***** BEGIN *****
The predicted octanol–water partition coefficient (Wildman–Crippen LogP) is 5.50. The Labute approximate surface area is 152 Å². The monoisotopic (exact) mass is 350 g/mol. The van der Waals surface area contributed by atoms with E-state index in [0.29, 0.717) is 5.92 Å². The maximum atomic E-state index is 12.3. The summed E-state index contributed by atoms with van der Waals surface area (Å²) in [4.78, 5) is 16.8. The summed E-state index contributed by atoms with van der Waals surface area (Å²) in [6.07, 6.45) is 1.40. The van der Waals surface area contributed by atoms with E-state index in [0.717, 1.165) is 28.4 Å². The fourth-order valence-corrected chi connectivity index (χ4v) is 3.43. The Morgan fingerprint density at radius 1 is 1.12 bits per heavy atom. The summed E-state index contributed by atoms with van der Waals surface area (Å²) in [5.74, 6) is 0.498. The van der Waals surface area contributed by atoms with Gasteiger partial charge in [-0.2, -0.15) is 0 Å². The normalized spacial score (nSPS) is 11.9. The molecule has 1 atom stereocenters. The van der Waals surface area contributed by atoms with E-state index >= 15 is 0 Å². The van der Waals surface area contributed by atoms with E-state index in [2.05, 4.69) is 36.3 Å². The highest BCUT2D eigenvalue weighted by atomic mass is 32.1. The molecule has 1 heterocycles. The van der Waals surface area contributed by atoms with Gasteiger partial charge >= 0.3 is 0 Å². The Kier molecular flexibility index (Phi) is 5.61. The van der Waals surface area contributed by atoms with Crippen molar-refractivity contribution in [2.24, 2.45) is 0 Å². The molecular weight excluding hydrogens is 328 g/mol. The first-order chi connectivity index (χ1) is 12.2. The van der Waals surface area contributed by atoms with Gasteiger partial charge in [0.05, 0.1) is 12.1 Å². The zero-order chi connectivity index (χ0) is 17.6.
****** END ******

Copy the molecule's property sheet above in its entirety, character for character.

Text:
The predicted octanol–water partition coefficient (Wildman–Crippen LogP) is 5.50. The Labute approximate surface area is 152 Å². The monoisotopic (exact) mass is 350 g/mol. The van der Waals surface area contributed by atoms with E-state index in [0.29, 0.717) is 5.92 Å². The maximum atomic E-state index is 12.3. The summed E-state index contributed by atoms with van der Waals surface area (Å²) in [4.78, 5) is 16.8. The summed E-state index contributed by atoms with van der Waals surface area (Å²) in [6.07, 6.45) is 1.40. The van der Waals surface area contributed by atoms with E-state index in [0.717, 1.165) is 28.4 Å². The fourth-order valence-corrected chi connectivity index (χ4v) is 3.43. The Morgan fingerprint density at radius 1 is 1.12 bits per heavy atom. The summed E-state index contributed by atoms with van der Waals surface area (Å²) in [5.74, 6) is 0.498. The van der Waals surface area contributed by atoms with Gasteiger partial charge in [-0.2, -0.15) is 0 Å². The normalized spacial score (nSPS) is 11.9. The molecule has 1 atom stereocenters. The van der Waals surface area contributed by atoms with E-state index >= 15 is 0 Å². The van der Waals surface area contributed by atoms with E-state index in [2.05, 4.69) is 36.3 Å². The highest BCUT2D eigenvalue weighted by atomic mass is 32.1. The molecule has 1 heterocycles. The van der Waals surface area contributed by atoms with Gasteiger partial charge >= 0.3 is 0 Å². The Kier molecular flexibility index (Phi) is 5.61. The van der Waals surface area contributed by atoms with Crippen molar-refractivity contribution in [2.24, 2.45) is 0 Å². The molecular weight excluding hydrogens is 328 g/mol. The first-order chi connectivity index (χ1) is 12.2. The van der Waals surface area contributed by atoms with Gasteiger partial charge in [0.05, 0.1) is 12.1 Å². The zero-order chi connectivity index (χ0) is 17.6.